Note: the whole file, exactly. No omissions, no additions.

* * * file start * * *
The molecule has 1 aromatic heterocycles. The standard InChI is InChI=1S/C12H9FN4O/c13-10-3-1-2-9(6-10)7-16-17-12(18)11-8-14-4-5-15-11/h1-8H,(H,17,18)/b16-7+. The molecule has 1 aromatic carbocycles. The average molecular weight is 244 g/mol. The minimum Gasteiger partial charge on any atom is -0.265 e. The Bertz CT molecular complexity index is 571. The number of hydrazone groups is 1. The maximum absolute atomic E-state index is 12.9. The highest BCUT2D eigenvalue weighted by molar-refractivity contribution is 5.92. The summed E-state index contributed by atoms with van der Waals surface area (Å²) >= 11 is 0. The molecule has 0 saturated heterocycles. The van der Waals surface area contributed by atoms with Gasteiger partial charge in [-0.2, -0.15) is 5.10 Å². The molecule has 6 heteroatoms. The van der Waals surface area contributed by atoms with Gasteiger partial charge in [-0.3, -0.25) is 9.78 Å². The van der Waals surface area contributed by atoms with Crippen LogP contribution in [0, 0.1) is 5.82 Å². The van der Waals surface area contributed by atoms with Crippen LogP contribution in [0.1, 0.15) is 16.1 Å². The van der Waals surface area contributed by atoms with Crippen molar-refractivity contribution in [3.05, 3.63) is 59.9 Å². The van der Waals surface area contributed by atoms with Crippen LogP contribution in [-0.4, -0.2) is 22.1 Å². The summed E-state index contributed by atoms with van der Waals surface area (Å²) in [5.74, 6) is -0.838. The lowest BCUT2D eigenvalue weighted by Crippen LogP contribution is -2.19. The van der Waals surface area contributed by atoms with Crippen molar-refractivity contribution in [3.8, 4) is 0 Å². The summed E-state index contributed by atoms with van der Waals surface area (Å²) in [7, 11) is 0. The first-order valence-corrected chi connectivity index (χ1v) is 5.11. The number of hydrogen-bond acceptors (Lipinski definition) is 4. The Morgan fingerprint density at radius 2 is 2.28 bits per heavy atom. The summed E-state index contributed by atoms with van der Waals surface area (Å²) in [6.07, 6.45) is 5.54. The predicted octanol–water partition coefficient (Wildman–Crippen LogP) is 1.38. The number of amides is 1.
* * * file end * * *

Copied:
The molecule has 1 aromatic heterocycles. The standard InChI is InChI=1S/C12H9FN4O/c13-10-3-1-2-9(6-10)7-16-17-12(18)11-8-14-4-5-15-11/h1-8H,(H,17,18)/b16-7+. The molecule has 1 aromatic carbocycles. The average molecular weight is 244 g/mol. The minimum Gasteiger partial charge on any atom is -0.265 e. The Bertz CT molecular complexity index is 571. The number of hydrazone groups is 1. The maximum absolute atomic E-state index is 12.9. The highest BCUT2D eigenvalue weighted by molar-refractivity contribution is 5.92. The summed E-state index contributed by atoms with van der Waals surface area (Å²) >= 11 is 0. The molecule has 0 saturated heterocycles. The van der Waals surface area contributed by atoms with Gasteiger partial charge in [-0.2, -0.15) is 5.10 Å². The molecule has 6 heteroatoms. The van der Waals surface area contributed by atoms with Gasteiger partial charge in [-0.3, -0.25) is 9.78 Å². The van der Waals surface area contributed by atoms with Crippen LogP contribution in [0, 0.1) is 5.82 Å². The van der Waals surface area contributed by atoms with Crippen LogP contribution in [0.1, 0.15) is 16.1 Å². The van der Waals surface area contributed by atoms with Crippen molar-refractivity contribution in [3.05, 3.63) is 59.9 Å². The van der Waals surface area contributed by atoms with Crippen LogP contribution in [-0.4, -0.2) is 22.1 Å². The summed E-state index contributed by atoms with van der Waals surface area (Å²) in [5.74, 6) is -0.838. The lowest BCUT2D eigenvalue weighted by Crippen LogP contribution is -2.19. The van der Waals surface area contributed by atoms with Crippen molar-refractivity contribution in [3.8, 4) is 0 Å². The summed E-state index contributed by atoms with van der Waals surface area (Å²) in [7, 11) is 0. The first-order valence-corrected chi connectivity index (χ1v) is 5.11. The number of hydrogen-bond acceptors (Lipinski definition) is 4. The Morgan fingerprint density at radius 2 is 2.28 bits per heavy atom. The summed E-state index contributed by atoms with van der Waals surface area (Å²) in [6.07, 6.45) is 5.54. The predicted octanol–water partition coefficient (Wildman–Crippen LogP) is 1.38. The number of amides is 1.